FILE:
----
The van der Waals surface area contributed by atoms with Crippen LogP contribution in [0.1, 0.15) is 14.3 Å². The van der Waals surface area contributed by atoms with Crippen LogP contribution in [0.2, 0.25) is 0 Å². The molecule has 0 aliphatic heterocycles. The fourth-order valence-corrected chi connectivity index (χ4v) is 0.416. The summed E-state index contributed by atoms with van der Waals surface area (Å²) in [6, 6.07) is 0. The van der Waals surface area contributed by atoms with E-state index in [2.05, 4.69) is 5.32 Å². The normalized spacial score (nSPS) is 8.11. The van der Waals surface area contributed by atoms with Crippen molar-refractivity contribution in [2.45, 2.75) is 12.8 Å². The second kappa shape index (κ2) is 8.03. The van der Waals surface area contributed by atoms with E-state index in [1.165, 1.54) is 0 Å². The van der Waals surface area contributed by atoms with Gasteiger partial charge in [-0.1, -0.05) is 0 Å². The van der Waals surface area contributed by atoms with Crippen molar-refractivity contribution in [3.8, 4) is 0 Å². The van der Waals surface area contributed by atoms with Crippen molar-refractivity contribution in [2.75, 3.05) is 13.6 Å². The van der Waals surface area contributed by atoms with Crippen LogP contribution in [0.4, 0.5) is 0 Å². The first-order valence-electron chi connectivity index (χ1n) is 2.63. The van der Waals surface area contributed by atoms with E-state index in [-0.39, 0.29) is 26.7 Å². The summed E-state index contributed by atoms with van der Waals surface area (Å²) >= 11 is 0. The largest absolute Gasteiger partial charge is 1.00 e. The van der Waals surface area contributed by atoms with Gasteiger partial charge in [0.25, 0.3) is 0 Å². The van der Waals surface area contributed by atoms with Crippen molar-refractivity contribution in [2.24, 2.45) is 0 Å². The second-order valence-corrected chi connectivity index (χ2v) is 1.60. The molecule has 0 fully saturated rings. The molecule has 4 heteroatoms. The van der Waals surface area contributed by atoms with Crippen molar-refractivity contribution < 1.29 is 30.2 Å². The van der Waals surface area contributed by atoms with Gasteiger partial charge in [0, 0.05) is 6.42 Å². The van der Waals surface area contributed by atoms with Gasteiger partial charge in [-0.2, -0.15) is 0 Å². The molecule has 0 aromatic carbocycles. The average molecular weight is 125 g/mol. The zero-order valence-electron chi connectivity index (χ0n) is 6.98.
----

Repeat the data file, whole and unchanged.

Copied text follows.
The van der Waals surface area contributed by atoms with Crippen LogP contribution in [0.1, 0.15) is 14.3 Å². The van der Waals surface area contributed by atoms with Crippen LogP contribution in [0.2, 0.25) is 0 Å². The molecule has 0 aliphatic heterocycles. The fourth-order valence-corrected chi connectivity index (χ4v) is 0.416. The summed E-state index contributed by atoms with van der Waals surface area (Å²) in [6, 6.07) is 0. The van der Waals surface area contributed by atoms with E-state index in [2.05, 4.69) is 5.32 Å². The normalized spacial score (nSPS) is 8.11. The van der Waals surface area contributed by atoms with Crippen molar-refractivity contribution in [2.45, 2.75) is 12.8 Å². The second kappa shape index (κ2) is 8.03. The van der Waals surface area contributed by atoms with E-state index in [1.165, 1.54) is 0 Å². The van der Waals surface area contributed by atoms with Gasteiger partial charge in [-0.1, -0.05) is 0 Å². The van der Waals surface area contributed by atoms with Crippen molar-refractivity contribution in [3.8, 4) is 0 Å². The van der Waals surface area contributed by atoms with Crippen molar-refractivity contribution in [2.75, 3.05) is 13.6 Å². The van der Waals surface area contributed by atoms with Crippen LogP contribution in [0.4, 0.5) is 0 Å². The first-order valence-electron chi connectivity index (χ1n) is 2.63. The van der Waals surface area contributed by atoms with E-state index in [-0.39, 0.29) is 26.7 Å². The summed E-state index contributed by atoms with van der Waals surface area (Å²) >= 11 is 0. The largest absolute Gasteiger partial charge is 1.00 e. The van der Waals surface area contributed by atoms with Gasteiger partial charge in [0.25, 0.3) is 0 Å². The van der Waals surface area contributed by atoms with Crippen molar-refractivity contribution in [2.24, 2.45) is 0 Å². The second-order valence-corrected chi connectivity index (χ2v) is 1.60. The molecule has 0 fully saturated rings. The molecule has 4 heteroatoms. The van der Waals surface area contributed by atoms with Crippen molar-refractivity contribution < 1.29 is 30.2 Å². The van der Waals surface area contributed by atoms with Gasteiger partial charge in [0, 0.05) is 6.42 Å². The van der Waals surface area contributed by atoms with Gasteiger partial charge in [-0.2, -0.15) is 0 Å². The molecule has 0 aromatic carbocycles. The average molecular weight is 125 g/mol. The zero-order valence-electron chi connectivity index (χ0n) is 6.98.